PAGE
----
Medicine man: Risk assessment
Medicine man: Risk assessment

Ben Sapiro at The Dominion of Canada General Insurance Co. believes that taking an epidemiological approach to security can help drive risk to zero. Dan Kaplan reports.

When news broke over the Memorial Day weekend that one of the most complex-ever pieces of malware had surfaced, an espionage toolkit known as Flame, arguably the most surprising element was just how long the virus stayed in the wild before it was detected. Estimates ranged from two to seven years. And, while Flame's target base was relatively small – roughly 1,000 computers, mainly in Iran, were believed compromised – the sheer time it took to flag the nefarious malicious code caused many security researchers to wonder aloud just how many other Flames still are out there.

For Ben Sapiro, manager of security and contingency at The Dominion of Canada General Insurance Co., headquartered in Toronto, the belated discovery served as a reminder of a much bigger problem facing many organizations today: They are going about evaluating and understanding risk in much the wrong way, while spending too much of their energy and resources on meeting compliance demands, which is leading to a vast underinvestment in security. And often, instead of fixing the problem that caused a particular incident, they remediate the subset of that problem – like patching a single SQL injection vulnerability instead of delving into a study of one's entire code base.

“The worrying part to me is that what this signals to the world is it can be done,” Sapiro says. “All of the techniques used by Flame can be eventually learned [and] replicated by others, and eventually that knowledge will make it down to college kids. We clearly need a different approach to security to defend ourselves against this type of problem.”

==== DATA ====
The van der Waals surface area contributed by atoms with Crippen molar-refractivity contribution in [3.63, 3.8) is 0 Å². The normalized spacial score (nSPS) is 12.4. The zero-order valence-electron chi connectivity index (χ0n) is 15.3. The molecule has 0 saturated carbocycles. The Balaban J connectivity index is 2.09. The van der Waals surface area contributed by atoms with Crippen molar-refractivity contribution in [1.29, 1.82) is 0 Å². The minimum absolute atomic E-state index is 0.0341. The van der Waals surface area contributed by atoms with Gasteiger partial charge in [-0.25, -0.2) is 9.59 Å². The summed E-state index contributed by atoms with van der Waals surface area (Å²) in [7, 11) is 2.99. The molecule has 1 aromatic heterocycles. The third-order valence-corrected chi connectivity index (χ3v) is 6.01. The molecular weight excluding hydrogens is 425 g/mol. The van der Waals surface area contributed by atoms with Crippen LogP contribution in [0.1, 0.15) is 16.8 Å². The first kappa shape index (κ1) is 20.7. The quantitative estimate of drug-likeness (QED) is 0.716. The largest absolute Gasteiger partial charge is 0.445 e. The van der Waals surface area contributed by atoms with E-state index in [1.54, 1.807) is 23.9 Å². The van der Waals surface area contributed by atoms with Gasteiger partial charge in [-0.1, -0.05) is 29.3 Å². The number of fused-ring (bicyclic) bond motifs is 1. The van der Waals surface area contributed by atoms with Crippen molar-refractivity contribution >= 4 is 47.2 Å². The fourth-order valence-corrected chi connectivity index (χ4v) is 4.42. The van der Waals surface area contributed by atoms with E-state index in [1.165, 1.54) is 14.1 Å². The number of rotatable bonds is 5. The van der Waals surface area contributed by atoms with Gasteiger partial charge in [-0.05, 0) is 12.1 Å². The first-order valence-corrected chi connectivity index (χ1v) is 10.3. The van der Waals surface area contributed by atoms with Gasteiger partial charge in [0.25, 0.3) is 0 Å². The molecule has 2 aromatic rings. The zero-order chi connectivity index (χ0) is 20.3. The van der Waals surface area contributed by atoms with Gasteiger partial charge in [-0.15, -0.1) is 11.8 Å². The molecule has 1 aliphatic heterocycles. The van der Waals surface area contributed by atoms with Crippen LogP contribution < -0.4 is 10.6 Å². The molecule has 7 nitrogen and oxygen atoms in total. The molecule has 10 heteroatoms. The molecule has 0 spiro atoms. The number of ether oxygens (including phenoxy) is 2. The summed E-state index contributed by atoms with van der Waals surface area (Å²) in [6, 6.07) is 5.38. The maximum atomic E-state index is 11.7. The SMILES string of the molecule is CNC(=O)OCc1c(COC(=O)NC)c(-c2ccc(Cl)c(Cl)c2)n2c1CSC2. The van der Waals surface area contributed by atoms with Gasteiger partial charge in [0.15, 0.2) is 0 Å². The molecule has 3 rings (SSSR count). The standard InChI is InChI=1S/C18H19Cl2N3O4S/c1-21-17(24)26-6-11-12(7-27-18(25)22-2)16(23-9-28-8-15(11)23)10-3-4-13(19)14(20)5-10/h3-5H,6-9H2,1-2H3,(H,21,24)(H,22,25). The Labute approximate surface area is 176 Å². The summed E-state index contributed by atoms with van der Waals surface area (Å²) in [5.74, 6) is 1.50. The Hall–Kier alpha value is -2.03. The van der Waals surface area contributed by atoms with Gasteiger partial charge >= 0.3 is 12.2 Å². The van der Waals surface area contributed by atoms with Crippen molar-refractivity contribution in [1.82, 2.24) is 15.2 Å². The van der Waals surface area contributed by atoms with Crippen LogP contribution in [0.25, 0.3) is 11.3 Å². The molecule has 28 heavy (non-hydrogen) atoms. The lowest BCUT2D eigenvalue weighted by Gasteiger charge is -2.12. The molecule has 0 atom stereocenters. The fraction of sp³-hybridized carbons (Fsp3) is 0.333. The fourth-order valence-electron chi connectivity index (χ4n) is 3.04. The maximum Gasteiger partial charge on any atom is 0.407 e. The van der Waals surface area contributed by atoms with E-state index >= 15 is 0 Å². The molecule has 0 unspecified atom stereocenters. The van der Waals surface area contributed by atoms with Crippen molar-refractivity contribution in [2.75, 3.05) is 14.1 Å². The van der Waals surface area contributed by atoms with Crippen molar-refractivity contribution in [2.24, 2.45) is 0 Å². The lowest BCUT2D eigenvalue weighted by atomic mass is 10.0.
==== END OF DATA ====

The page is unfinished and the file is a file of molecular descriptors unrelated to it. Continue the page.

Sapiro isn't just talking about viruses and trojans, though with most security companies receiving, on average, 1.5 million new variant submissions each month, and with oldies-but-goodies like Zeus still finding ways to spread undetected while costing businesses hundreds of millions of dollars, it's no wonder he sees data-stealing malware as a prime concern.

“You are starting to hear stories of people taking existing malware and repackaging it slightly, and it bypasses all the anti-virus scanners.”

– Ben Sapiro, manager of security, The Dominion of Canada General Insurance Co.

“You are starting to hear stories of people taking existing malware and repackaging it slightly, and it bypasses all the anti-virus scanners,” Sapiro says. “It's a continuous accumulation of things happening every day. We really need to do something different.”

But, the struggle to combat the latest threats runs much deeper than a skillfully built piece of malware. “They will never have a perfect virus detector,” he says. “It is computationally impossible.” Instead, what's necessary is an effective way to understand and assess risk. Yet, Sapiro, who spent many years as a consultant, advising clients such as Motorola, says most organizations accept risks because they don't understand them. That's because businesses, even ones running proficient networks, generally operate under a false sense of security. They assume their defenses are adequate and that the traditional castle-and-moat approach will protect them – both myopic suppositions. “The tools we use don't have all the visibility we need them to, and the perimeter doesn't exist,” he says.

According to Accenture's “2011 Global Risk Management Study,” which polled executives at some 400 companies covering 10 industries across the globe, more senior leaders are recognizing the need to align risk with business strategy, especially in light of reputational concerns, compliance worries and increased reliance on the supply chain for the purchase of IT equipment, software and services. (The U.S. Government Accountability Office, in fact, warned earlier this year that federal agencies face five threats when it comes to the supply chain: malware, bogus hardware or software, buggy hardware or software, service disruptions, and malicious or untrained personnel.)